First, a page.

A view of clouds over Manhattan skyline in New York, United States on August 08, 2023. (Photo by Fatih Aktas/Anadolu Agency via Getty Images)
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Manhattan rents fell for the first time in over two years, as the supply of empty apartments grew and renters held out for price cuts, according to a report released Thursday.
The median rent in Manhattan fell 2% in November, to $4,000 from $4,095, according to a report from Douglas Elliman and Miller Samuel. The drop, while slight, marks the first year-over-year decline in median prices in 27 months, according to the report.
“Prices hit an affordability threshold and this is the reaction,” said Jonathan Miller, CEO of Miller Samuel.
The decline in Manhattan rents has important implications for the housing market and overall inflation, since Manhattan is the nation’s largest rental market. Renters and economists have been predicting a decline in Manhattan rents for over a year, but tight supply and strong demand pushed rents to record highs over the summer, holding steady in the early fall.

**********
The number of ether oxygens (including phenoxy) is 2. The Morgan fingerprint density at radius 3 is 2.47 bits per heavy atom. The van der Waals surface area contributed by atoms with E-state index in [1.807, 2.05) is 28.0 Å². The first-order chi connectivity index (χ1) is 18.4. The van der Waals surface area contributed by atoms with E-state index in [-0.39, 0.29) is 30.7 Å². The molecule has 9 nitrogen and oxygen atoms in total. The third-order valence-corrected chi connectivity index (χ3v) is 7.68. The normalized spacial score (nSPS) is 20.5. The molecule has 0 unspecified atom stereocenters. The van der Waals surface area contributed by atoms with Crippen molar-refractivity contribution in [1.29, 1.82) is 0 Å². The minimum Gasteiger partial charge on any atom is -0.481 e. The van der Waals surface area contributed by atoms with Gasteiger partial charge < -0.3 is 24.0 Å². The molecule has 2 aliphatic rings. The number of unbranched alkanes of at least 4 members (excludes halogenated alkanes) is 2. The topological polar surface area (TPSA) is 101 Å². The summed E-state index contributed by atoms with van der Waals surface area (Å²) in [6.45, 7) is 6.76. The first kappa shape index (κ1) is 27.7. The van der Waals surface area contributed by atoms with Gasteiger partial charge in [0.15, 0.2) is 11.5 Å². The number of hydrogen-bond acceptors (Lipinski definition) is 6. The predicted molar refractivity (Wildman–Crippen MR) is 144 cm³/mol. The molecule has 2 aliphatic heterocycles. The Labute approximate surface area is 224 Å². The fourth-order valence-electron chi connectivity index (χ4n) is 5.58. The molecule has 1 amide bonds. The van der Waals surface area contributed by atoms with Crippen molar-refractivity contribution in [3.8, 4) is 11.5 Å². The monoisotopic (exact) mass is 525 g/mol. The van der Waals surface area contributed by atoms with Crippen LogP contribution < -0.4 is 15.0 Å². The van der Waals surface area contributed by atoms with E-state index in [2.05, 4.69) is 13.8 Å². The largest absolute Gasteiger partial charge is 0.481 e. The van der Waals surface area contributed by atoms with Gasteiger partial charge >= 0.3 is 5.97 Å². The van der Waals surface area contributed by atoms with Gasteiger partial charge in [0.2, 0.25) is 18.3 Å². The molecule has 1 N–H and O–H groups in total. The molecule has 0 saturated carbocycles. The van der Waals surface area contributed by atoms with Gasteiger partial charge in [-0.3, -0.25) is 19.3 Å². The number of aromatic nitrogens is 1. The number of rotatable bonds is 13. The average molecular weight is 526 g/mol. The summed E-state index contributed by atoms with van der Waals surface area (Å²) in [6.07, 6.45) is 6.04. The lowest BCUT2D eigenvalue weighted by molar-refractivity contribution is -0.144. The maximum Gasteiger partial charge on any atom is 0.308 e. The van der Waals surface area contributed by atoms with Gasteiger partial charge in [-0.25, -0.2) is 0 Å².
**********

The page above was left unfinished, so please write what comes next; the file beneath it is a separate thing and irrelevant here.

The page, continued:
Now, brokers say demand is fading fast.
“The decline has been sudden,” said Keyan Sanai, the top rental broker for Douglas Elliman in New York. “You can feel it.”
Sanai said many landlords are quietly offering concessions, like a month of free rent, rather than cut listing prices. He had a recent one bedroom listing in midtown that was asking $4,700 a month. After negotiating, the renter won concessions that brought the effective rent down to $3,900 a month.
The number of apartments offering concessions increased to 14% in November from 12% in October, according to Miller Samuel and Douglas Elliman.
Sanai said the number of renters looking for apartments has also cooled quickly. In September, his inbox was filled with renter requests for a listing in a luxury building where units went for $7,500 a month. In October, a similar unit came on the market “and nobody was reaching out. The velocity declined rapidly.”
Of course, Manhattan rents are still the highest in the country and are still 11% higher than before the pandemic. The average rent in Manhattan is still $5,150 a month, despite also falling 2% over last year.
Inventory also remains historically tight, just under the normal 3% level, according to Miller Samuel and Douglas Elliman.
Yet brokers say renters looking for apartments may see prices continue to fall into early next year. They say job cuts in the financial and tech industries in Manhattan will limit demand from young new employees in Manhattan. Falling mortgage rates will also start to make the sales market more attractive, turning more renters into buyers.
“For landlords I think it could be a dark winter, then things will probably get brighter in the Spring,” Sanai said. “My advice to renters is to take advantage of the deals.”